I asked the students to go out and take some classes out in the community and report upon their experiences, both positive and negative.  Here is one student’s reflections on an ineffective yoga class. Hopefully, this example will serve both yoga students and teachers alike:
An ineffective class can result in a broken heart

As part of this exercise, I attended a vinyasa flow class. Normally I am drawn to vinyasa classes however this class turned into a cautionary tale rather than a source of enrichment. To me, it seemed like an ineffective yoga class.

Observation number one. Upon retrospect, the teacher clearly overestimated the ability of the students, the first step of an ineffective class.  Almost everyone in the room was over fifty and new to yoga. The substitute teacher was young and looked pretty fit. I got the sense that he assumed everyone was more or less in the same shape as they were.  However, this was not to be the case. I’m glad everyone got out of there alive. 

Secondly, there really was no warm-up.  This was my next clue this would be an ineffective yoga class. He started us in a standing position and he had us in warrior three within the first five poses.  Personally, I need time to work up to a posture like that. Apparently, I was not the only one. I saw others struggling as well. Their version of warrior three resembled a very crude version of someone partially hunched over to lift up a wide box while standing on one leg.  It was not pretty.

“Warrior three resembled a very crude version of someone partially hunched over to lift up a wide box while standing on one leg.”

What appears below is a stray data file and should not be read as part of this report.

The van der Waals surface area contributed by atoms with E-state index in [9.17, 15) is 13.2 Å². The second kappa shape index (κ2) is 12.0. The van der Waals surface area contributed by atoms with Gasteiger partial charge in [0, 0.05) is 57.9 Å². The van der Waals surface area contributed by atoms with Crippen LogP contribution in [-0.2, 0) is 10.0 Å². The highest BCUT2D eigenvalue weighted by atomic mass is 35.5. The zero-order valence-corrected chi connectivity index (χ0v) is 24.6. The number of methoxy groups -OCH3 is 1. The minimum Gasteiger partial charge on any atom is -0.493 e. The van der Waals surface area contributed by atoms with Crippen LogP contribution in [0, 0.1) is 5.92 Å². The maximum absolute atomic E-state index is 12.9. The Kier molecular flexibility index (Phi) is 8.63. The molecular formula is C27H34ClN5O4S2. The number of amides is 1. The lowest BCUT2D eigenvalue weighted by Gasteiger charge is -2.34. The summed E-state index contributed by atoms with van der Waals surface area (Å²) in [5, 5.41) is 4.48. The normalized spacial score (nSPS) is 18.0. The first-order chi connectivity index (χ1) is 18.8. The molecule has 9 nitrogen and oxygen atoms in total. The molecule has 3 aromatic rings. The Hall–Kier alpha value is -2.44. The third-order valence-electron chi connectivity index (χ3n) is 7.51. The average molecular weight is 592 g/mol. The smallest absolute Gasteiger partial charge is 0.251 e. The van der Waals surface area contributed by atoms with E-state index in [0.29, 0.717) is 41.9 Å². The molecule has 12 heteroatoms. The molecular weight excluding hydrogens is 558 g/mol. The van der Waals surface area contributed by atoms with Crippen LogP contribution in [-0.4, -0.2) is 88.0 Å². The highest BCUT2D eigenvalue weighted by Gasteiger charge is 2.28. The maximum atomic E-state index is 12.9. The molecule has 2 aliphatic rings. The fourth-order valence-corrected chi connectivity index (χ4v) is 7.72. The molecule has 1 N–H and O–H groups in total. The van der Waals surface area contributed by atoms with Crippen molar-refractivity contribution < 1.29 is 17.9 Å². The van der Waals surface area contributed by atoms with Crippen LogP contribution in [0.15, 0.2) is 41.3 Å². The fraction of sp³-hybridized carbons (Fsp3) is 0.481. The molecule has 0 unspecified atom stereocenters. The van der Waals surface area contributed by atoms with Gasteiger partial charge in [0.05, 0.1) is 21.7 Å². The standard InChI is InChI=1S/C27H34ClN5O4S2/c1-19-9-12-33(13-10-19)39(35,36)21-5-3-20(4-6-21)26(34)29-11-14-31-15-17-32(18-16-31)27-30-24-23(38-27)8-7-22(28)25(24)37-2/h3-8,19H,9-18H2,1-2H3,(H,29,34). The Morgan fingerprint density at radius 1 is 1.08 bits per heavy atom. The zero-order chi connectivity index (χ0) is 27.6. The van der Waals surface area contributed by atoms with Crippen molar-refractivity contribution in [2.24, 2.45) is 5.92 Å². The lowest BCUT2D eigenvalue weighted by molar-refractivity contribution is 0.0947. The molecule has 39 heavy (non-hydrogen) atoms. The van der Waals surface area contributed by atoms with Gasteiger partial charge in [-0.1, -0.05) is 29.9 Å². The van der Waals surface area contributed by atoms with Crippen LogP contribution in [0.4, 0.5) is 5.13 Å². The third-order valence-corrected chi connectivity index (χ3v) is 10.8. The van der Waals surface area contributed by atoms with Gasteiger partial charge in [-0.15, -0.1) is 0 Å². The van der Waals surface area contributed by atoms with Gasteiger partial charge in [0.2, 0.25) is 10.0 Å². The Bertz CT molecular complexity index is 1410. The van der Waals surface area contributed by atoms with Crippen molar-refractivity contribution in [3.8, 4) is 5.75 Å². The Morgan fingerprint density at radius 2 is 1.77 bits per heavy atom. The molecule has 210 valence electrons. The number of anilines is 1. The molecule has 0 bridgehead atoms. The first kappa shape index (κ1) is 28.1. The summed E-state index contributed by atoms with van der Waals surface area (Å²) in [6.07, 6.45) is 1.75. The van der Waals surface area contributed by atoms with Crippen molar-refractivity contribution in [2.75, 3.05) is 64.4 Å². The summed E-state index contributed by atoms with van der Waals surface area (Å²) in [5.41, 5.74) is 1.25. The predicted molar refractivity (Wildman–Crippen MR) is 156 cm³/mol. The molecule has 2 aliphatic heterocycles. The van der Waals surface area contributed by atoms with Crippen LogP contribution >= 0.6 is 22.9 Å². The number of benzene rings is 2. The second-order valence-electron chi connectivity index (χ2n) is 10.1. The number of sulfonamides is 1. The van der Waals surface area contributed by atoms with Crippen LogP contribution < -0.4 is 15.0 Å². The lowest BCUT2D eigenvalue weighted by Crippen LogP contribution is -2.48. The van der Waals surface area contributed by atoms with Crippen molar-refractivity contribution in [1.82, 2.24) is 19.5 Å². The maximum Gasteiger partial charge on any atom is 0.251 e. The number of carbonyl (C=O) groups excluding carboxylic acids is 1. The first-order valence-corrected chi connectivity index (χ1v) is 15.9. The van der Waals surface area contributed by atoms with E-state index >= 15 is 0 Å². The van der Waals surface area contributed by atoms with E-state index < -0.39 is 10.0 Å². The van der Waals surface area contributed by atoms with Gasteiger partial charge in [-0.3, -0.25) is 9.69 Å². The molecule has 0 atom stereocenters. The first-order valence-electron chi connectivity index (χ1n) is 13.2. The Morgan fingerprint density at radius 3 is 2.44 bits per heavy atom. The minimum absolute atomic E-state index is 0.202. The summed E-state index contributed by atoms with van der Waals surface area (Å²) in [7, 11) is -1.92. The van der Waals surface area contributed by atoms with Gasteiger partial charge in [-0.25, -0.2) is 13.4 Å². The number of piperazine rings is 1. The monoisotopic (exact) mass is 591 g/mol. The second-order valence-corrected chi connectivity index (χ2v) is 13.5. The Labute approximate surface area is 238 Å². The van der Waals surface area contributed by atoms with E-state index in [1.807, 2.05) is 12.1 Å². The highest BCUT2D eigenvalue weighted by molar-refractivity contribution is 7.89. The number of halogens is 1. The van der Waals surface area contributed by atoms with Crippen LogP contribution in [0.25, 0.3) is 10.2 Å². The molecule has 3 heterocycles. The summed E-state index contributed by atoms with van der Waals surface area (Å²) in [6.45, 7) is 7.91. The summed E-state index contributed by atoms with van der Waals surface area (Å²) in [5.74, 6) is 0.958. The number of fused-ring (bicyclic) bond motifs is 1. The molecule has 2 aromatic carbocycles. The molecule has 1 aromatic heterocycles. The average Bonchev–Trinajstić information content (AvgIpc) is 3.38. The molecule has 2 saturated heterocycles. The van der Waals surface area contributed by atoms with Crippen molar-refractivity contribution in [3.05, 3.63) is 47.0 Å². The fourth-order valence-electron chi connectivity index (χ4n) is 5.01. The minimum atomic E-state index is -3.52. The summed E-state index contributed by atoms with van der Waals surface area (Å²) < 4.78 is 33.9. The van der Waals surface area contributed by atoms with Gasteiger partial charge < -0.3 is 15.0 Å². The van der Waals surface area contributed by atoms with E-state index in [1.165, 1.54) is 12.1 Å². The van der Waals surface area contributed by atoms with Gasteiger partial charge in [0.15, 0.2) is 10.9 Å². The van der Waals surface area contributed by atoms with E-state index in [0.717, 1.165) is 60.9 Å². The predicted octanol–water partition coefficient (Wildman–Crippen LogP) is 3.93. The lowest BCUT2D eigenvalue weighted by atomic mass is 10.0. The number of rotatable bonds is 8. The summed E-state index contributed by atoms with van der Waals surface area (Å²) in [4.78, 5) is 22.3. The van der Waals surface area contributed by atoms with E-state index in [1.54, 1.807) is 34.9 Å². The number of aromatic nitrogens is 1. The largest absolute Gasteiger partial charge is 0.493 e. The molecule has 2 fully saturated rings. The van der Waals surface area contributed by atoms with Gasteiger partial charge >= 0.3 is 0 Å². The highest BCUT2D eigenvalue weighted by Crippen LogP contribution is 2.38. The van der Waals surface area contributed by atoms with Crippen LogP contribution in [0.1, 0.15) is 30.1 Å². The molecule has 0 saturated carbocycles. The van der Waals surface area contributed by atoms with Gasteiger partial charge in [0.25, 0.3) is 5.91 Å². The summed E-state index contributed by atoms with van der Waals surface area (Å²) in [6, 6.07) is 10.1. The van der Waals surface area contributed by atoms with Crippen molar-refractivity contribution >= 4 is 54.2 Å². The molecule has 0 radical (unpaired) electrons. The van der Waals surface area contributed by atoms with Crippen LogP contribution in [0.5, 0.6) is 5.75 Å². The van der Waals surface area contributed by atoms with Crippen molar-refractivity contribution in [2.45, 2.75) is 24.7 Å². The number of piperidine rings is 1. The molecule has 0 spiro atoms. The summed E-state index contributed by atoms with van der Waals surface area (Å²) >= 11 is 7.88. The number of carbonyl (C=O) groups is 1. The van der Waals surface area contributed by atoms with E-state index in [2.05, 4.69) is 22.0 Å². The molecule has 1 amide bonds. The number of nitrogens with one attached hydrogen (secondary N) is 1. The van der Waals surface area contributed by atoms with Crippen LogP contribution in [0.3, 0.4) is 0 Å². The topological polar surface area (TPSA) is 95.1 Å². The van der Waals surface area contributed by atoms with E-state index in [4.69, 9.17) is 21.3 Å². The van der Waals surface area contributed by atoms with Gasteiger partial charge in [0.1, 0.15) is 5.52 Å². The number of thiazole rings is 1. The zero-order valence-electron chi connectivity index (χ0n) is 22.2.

Thirdly, the pace of the class was very fast.  I barely had time to finish half of an inhale before we were onto the next exhale or chaturanga.  Why are we in such a hurry? The class was 60 minutes long regardless of how many poses you can pack into it.  I think it is more important to spend quality time in each of the poses than racing to try and do as many as possible. Less is more.

Fourthly, the sequence was needlessly complicated.  At one point, we did 14 successive postures on one side before only doing 12 on the second side. (I counted). It’s not surprising that the teacher missed a few poses on the second side given how complex the sequence was.

Like going as fast as possible (point number three) I’m not sure what the advantage is of doing so many poses on one side? I thought it made for an ineffective class. As a student, it felt like trying to digest 14 (or 12) different kinds of food all at once. Lemons, bulger, ham, cream cheese…. You get the point.  I literally had a stomach ache. Choreography took precedence over quality.

“Choreography took precedence over quality.”

As a prospective teacher, I learned a lot from going to this class.  There are lots of ways to teach an ineffective yoga class. When it’s my turn to stand in front of the room, I will keep everyone safe with the following. Firstly, tune into the level and needs of the students. Secondly, make time for a sufficient warm-up. Thirdly, move at a manageable pace.  Finally, emphasize the quality of a sequence rather than its complexity.

This is my final letter of 2019 to share with you a commitment for 2020. I continue to expand the reach of my offerings and want to make yoga training available for everyone. As you know, yoga is beneficial in so many ways and it only seems reasonable to share it generously.

Yogis practicing yoga nidra